In June 2020, a Twitter user posted about the “human-sized” bats that live in the Philippines. The post garnered thousands of likes and raised even more questions. Was the bat real? Was it as dangerous as it appeared?
It may surprise some people that these megabats are real, and the picture had appeared on the internet before. Learn where the photo came from and how this real, “human-sized” bat both fascinated and freaked out the internet.
A Not-So-Normal Encounter In The Philippines
In 2018, a Filipino man walked into his backyard only to be startled. A five-foot-tall bat hung upside-down from the canopy. It was asleep, with its wings wrapped around its body like a vampire.
What should he do? Leave the bat? Try to shoo it away? The man had no idea. As a frequent Reddit user, the man browsed both the Filipino and English versions of the site. He decided to post it to the English side, as many Westerners had never seen the animal before.
The Initial Reddit Post
The man posted a photo of the giant bat to Reddit. “What do you do when you see a Flying Fox in your backyard?” he captioned it. The picture quickly garnered over 31,000 upvotes and thousands of comments.
Some users asked how big the bat was. The user responded, “as big as a five-year-old kid?” But others disagreed. Based on the motorcycle in the background, users guessed that the bat was around six feet tall. But that couldn’t be possible–could it?
Was The Photo Real?
When the photo initially went live, many people doubted its authenticity. They argued that the original poster hung up a prop or used photoshop. But later, the poster updated commenters with another photo. This time, the bat was awake and yawning.
The second photo, along with other Redditor’s research, confirmed that the picture was genuine. But this wasn’t the first time a human-sized bat would go viral. Two years later, this entire conversation would appear somewhere else online.
Reposting The Photo With Less Context
In June of 2020, someone else stumbled upon the Reddit photo. They reposted the picture to Twitter, but this time, they gave less context. Notably, the user called it a “human-sized bat,” implying that it may be five or six feet tall.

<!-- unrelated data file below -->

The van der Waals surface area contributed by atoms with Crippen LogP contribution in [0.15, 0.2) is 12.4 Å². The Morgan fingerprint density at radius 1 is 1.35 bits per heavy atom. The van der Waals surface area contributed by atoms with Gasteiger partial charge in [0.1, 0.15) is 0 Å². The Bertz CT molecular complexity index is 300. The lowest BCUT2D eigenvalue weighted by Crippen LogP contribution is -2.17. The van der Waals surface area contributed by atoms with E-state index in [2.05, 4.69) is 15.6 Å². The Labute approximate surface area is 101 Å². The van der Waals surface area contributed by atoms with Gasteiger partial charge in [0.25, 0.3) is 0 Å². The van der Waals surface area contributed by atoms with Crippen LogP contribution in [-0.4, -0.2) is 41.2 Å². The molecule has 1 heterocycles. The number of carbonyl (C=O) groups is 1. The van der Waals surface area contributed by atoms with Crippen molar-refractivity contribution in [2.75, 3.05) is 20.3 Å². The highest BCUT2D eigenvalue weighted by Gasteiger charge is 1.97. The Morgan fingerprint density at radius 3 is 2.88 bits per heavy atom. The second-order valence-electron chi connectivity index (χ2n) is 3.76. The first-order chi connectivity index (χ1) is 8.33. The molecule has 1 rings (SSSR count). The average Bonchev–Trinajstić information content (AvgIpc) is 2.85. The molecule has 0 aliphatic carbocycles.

“Remember when I told y’all about the Philippines having human-sized bats?” the user wrote. “Yeah, this is what I was talking about.” The photo went far more viral than its Reddit version; over 74,000 people tweeted about the bat.
Why Few People Believed This Photo
The human-sized bat shocked the internet. Twitter users had mixed reactions; some said that the bat deserves a hug, and others expressed fear at the real-life Dracula. Many users expressed doubt about the photo, calling it a hoax.
Unlike its Reddit counterpart, the Twitter post didn’t have a second photo to confirm its authenticity. With its wings folded around itself, it does look like a prop. Many users also debated over whether it really was “human-sized.”
The Photo Is Real…But It’s Not What People Think
If you’re wondering, the photo is real. The animal is a giant golden-crowned flying fox. It is the largest species of bat in the world and only lives in the Philippines.
However, the phrase “human-sized bat” is misleading. When people look up the bat’s height, they often see the wingspan, which is around 5.5 feet. Their bodies are actually smaller, around one foot tall. The photo’s perspective makes the bat seem bigger than it is.
Others Recognized It, Too
Filipino Twitter users quickly commented on the photo. They confirmed that the bat was real, but some doubted whether it was a golden-crowned flying fox. It doesn’t have the golden tuft of fur on its head that the species is known for.
Still, Twitter users corrected peoples’ misconceptions. “They have a huge wingspan, but the bodies are not really that big, more or less like the same body as a medium (bit smaller) dog,” explained user @louistenantIV.
Was The Original Photo Forced Perspective?
There has been some speculation that the original photo used forced perspective to make the bat appear “human-sized.” An article in the Daily Mail pinpointed some photo tricks that make the bat look taller than 12 inches.
For example, the motorcycle is likely closer to the camera than it appears to be. A child appears in a larger version of the picture, but you can only see his head. It’s hard to judge scale based on the photo alone.
So How Common Are They?
Based on the sheer number of Twitter responses, you may think that Filipinos see these bats hanging on every corner. But locals hardly see them. Flying foxes usually sleep in tall trees, often in large packs. It is rare to see one hanging in someone’s backyard.
That doesn’t mean that it’s impossible, though. Other online photos show flying foxes hanging on street signs and buildings throughout the Philippines. Locals don’t need to worry, though; these bats aren’t dangerous.
They Don’t Drink Blood; They Eat Fruit
When the photo appeared on Twitter, many related the bat to Dracula or Batman. But locals assured them that there’s nothing to fear. “They have a vegetarian diet,” Twitter user @catkid123 said. “If it wasn’t for them, there would be no seeds dispersed to plant fruit trees.”